As the first Alpine to cross the Channel, the UK press found the GTA intriguing, alluring and a serious alternative to the more mainstream alternatives. When Fast Lane first drove a normally aspirated GTA in spring 1985 the verdict came fast: “Throttle response is crisp and instantaneous, with a rorty bark from the engine answering large throttle demands… Surprisingly, the body transmits very little boom – a criticism levelled at other plastic-bodied cars, and insulates the passengers remarkably well against noise from all directions… What Renault now has is a serious 2+2 coupé with the looks, talent and pedigree to challenge Porsche’s own 944”.

The same magazine ran a GTA Turbo on its long-term test fleet and even though it proved less than reliable that didn’t seem to matter – its various custodians all loved it. In nine months and 20,000 miles the car needed new rear dampers, temperature sensor and a replacement steering coupling while the electrics, turbo pipe and fuel injection all played up; the normally aspirated car was carburetted while turbocharged models got Renix injection.

However, it went on to say what a big advance the A610 represented over its predecessor in terms of performance, comfort, refinement and ride quality.

Roger Bell, ex Motor editor, works Dolomite Sprint GP1 racer and regarded as one of the best road testers around, liked the GTA a lot and predicted, in Supercar Classics, that they would be become bargain supercars. “Despite its humble running gear, it goes hard, handles well and communicates endearingly.” However, he was more a fan of the non Turbo model for its smoother power delivery and, being 1cwt lighter, better weight distribution for improved handling which, Bell cited, as 911-like (but could bite like the German if similarly driven badly) although was pretty critical of the car’s tendency to wander in cross-winds, “Its most disquieting flaw” he believed.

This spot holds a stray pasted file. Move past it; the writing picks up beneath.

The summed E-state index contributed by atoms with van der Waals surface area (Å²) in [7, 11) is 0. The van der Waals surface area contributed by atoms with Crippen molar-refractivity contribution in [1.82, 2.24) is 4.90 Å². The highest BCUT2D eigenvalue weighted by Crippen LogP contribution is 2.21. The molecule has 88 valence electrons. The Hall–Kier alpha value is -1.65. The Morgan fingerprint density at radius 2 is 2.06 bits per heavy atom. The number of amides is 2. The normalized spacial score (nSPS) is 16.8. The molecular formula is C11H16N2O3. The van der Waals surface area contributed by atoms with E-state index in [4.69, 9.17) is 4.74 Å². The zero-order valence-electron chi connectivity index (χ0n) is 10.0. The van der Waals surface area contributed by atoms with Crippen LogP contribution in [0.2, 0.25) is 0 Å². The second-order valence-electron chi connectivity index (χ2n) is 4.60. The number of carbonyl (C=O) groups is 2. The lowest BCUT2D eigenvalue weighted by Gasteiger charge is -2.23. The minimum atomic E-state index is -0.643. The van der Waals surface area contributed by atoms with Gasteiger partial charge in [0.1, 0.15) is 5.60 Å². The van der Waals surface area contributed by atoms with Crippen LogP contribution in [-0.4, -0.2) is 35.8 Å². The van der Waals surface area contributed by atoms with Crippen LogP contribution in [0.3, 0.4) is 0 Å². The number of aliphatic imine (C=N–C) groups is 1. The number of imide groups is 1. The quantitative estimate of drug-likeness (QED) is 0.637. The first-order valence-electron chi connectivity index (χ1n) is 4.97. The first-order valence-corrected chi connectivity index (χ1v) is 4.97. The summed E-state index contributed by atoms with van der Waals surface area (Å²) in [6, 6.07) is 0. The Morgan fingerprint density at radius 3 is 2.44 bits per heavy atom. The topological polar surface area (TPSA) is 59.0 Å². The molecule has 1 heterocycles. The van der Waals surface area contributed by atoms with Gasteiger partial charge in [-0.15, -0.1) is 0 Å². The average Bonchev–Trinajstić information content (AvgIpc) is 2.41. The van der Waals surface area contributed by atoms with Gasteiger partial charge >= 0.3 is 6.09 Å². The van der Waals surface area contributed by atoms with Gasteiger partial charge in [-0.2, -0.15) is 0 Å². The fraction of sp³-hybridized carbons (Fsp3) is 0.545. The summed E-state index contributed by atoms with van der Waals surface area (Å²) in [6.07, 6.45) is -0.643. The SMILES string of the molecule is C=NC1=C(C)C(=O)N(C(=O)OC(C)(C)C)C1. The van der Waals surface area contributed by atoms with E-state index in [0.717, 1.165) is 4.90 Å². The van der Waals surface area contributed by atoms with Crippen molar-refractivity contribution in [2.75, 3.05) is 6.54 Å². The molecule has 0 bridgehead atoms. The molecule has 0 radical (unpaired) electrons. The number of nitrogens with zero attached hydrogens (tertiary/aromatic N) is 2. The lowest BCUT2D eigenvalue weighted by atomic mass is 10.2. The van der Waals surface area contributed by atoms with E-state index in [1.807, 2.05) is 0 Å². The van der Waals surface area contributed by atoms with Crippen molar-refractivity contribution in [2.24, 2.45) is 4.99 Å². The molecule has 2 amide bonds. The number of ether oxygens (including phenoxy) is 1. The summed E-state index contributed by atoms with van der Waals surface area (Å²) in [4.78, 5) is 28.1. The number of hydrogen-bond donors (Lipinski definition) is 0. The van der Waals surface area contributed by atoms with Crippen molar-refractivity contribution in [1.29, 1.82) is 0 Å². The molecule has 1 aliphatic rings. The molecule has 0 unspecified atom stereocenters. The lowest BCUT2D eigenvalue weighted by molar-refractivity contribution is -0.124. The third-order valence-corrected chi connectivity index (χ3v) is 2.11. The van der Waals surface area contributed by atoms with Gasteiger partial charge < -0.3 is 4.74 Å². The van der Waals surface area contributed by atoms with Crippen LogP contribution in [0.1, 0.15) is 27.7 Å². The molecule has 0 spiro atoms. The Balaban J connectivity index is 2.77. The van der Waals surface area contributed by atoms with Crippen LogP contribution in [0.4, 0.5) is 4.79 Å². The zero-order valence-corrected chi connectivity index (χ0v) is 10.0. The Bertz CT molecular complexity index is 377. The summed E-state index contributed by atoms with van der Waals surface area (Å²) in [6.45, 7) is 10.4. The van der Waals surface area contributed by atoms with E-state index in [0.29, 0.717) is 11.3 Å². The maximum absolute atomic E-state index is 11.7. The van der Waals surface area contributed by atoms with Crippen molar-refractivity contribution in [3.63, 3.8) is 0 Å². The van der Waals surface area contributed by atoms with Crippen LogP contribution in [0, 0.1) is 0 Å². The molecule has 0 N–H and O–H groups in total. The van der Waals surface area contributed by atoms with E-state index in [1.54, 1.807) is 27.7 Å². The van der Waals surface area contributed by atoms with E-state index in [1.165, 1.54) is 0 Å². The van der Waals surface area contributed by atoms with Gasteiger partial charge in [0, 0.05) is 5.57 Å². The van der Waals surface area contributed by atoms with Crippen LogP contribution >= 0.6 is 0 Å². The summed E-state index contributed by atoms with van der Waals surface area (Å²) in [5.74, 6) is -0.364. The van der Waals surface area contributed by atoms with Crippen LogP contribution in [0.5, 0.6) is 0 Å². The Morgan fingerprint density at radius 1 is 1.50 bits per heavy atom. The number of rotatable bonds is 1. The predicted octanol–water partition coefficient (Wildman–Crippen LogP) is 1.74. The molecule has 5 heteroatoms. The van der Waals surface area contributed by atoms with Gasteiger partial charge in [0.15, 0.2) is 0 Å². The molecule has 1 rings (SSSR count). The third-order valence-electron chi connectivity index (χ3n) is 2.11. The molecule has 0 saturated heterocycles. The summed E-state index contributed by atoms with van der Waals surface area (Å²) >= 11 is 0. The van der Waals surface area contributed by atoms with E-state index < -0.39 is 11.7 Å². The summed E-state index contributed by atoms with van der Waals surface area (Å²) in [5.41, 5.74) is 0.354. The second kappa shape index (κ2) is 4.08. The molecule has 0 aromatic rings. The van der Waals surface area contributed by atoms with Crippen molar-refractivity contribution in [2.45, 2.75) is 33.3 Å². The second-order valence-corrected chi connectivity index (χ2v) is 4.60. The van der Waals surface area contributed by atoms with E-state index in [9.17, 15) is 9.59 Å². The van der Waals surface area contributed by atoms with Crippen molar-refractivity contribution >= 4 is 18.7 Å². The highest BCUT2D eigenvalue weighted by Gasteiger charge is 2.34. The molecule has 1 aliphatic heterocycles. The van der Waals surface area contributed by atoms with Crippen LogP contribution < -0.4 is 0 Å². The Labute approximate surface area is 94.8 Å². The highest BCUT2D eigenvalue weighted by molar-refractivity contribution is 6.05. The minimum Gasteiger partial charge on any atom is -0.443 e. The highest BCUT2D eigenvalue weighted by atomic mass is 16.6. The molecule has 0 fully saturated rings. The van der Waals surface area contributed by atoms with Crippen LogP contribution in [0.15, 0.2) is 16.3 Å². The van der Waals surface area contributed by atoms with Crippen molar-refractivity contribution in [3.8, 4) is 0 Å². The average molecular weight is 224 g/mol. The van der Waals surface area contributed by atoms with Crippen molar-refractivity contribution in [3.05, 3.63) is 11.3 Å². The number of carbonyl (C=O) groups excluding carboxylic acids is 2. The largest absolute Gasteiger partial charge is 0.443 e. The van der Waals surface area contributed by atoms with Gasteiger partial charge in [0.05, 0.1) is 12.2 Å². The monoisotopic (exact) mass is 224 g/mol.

Bell thought that the GTA’s fibreglass bodywork was of a better quality to that of a Lotus Esprit but countered this by disliking the cheap Renault dash with its “mud on black dials” that was more in keeping with one of its saloons. But overall, the GTA got Roger’s thumbs up!


Lee Crowston has run Renault Alpine Tuning Services (RATS) in Derby for four years but has worked on these cars far longer than that. He comments: “A610s are much rarer than GTAs which is why they’re worth significantly more. An A610 worth owning costs at least £10,000 whereas an equivalent GTA can be bought for between £3,500 and £6,000. Even a project A610 will cost £7000-£10,000 (an equivalent GTA is £1500-£2500), although these are now getting very scarce. Most valuable of all is a really good A610 which will cost at least £18,000, but for something exceptional you could pay £30,000 – although there are very few exceptional cars about and they rarely change hands. The best GTAs fetch around £15,000”.

According to Crowston, their exclusivity means that every year fewer and fewer of them are changing hands which is why you can’t be too choosy when buying. Some buyers want specific colours but it might be a case of snapping up whatever you can and investing in a respray.

Crowston adds: “Before buying make sure the car is as good as you think as there’s a lot of metal hidden within the car’s structure. This metal isn’t galvanised and there’s a particularly large amount in the A610 which is why restoration costs for these later cars can be so much higher. Over the past four years I’ve worked on 20 GTAs and eight A610s, all of which had significant rust issues. The good news is that we’ve got to the point where few cars are beyond restoring thanks to increased values and in some ways you’re better off buying a heap than an average car as both will probably need significant work to replace corroded metal”. Crowston concludes: “It would be easy to assume that buying in Europe would make things easier and while there are more cars over there, prices are even higher. Overpriced cars are also common and the chances are that anything you bring in from Europe will have the same problems as the cars already in the UK.